Inspired by GitHub
I wrote a post the other day called This For That in which I suggestred that derivative ideas are challenging to execute on and equally challenging for USV to get excited about. But there are exceptions. And Github insipired ideas are one particularly interesting area to us.
I recall when Steve Martocci came to talk to us about Splice. He talked about watching musicians work and wondering why there was nothing like GitHub for them to use to store the various versions of their work. That, of course, led to Splice. And one could call Splice “GitHub for Music”. It is a lot more than that, of course, because building GitHub for Music opens up a lot of opportunities to do more for musicians. As GitHub did for programmers.
Yesterday, my partner Andy posted this link on usv.com. It’s a story about a one time programmer who left software for the world of molecular biology and after a decade in the world of academic research, is leaving to do a startup which is, not surprisingly, GitHub for Life Science Protocols. You can back his Kickstarter here. I just did.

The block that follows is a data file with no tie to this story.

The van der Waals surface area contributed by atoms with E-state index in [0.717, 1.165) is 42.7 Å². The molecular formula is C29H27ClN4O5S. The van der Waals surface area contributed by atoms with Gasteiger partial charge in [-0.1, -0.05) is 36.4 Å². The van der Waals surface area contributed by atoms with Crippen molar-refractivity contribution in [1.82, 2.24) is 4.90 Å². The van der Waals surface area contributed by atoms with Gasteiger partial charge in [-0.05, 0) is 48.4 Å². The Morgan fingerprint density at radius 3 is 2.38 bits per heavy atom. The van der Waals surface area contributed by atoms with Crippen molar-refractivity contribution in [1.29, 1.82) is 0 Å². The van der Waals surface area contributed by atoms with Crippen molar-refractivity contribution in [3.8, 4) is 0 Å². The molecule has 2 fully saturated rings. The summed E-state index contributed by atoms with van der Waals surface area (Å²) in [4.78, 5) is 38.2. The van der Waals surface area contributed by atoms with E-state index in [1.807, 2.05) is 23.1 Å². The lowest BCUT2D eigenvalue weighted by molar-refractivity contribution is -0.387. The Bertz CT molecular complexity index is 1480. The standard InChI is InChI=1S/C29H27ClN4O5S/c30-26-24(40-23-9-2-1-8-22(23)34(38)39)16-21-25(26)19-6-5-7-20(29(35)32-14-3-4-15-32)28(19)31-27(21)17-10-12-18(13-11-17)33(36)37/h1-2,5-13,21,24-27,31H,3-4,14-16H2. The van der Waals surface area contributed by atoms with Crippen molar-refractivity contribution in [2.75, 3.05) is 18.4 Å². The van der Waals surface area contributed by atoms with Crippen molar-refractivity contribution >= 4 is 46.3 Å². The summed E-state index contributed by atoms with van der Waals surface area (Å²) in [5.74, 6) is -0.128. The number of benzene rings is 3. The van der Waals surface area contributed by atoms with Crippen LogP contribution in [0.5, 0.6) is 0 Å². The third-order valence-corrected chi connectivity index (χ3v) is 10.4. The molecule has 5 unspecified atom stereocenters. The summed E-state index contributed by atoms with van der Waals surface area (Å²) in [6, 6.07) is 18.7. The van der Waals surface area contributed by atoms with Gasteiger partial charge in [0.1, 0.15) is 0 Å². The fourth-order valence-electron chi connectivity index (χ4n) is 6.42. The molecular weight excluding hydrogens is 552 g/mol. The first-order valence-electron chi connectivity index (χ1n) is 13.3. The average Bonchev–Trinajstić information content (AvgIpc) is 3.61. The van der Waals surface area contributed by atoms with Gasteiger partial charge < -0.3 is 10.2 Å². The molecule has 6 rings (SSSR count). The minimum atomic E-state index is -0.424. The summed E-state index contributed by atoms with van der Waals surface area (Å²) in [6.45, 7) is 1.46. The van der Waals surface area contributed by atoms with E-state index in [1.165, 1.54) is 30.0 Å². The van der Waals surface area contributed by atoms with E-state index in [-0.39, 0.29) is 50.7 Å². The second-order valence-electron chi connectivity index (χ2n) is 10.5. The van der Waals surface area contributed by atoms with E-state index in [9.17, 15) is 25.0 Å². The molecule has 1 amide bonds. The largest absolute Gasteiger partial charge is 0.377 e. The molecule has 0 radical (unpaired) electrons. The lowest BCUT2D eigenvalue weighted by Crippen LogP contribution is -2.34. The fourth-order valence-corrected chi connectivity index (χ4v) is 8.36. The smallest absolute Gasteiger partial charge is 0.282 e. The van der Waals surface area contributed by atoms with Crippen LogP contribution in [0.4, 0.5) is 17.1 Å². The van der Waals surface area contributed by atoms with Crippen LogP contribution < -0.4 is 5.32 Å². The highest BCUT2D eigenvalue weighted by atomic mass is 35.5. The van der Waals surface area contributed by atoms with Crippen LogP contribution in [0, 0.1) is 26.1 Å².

When programmers who are used to modern tools and techniques come across other industries where the tools are antiquated and the work is frustrating, they get inspired to create similar tools to make life easier. That’s happening in a lot of sectors now, not just music and life sciences.
The power of the GitHub model is not just a repository of work and version control in the cloud. It’s the public nature of much of that work. And the reputation and identity effects for those who publish some or all of their work publicly.
Tools like StackOverflow (a USV portfolio company) and GitHub allow programmers to see how other programmers have solved similar problems. I was at a hackathon up at Columbia University last weekend and one of the hacks was a development environment that automatically queried StackOverflow and GitHub as you are writing code so that you always have in front of you the answers to the questions you are most likely to ask. The developer who did the hack introduced it by saying something like “programming these days is more about searching than anything else”. That reflects how collaborative the sharing of knowledge has become in the world of software development as a result of these cloud based tools for developers.
And this approach will naturally be adopted by other industries. And the entrepreneurs who bring these tools to other industries will most likely be developers who are inspired by GitHub and StackOverflow and tools like that. We are starting to see that in lots of interesting places.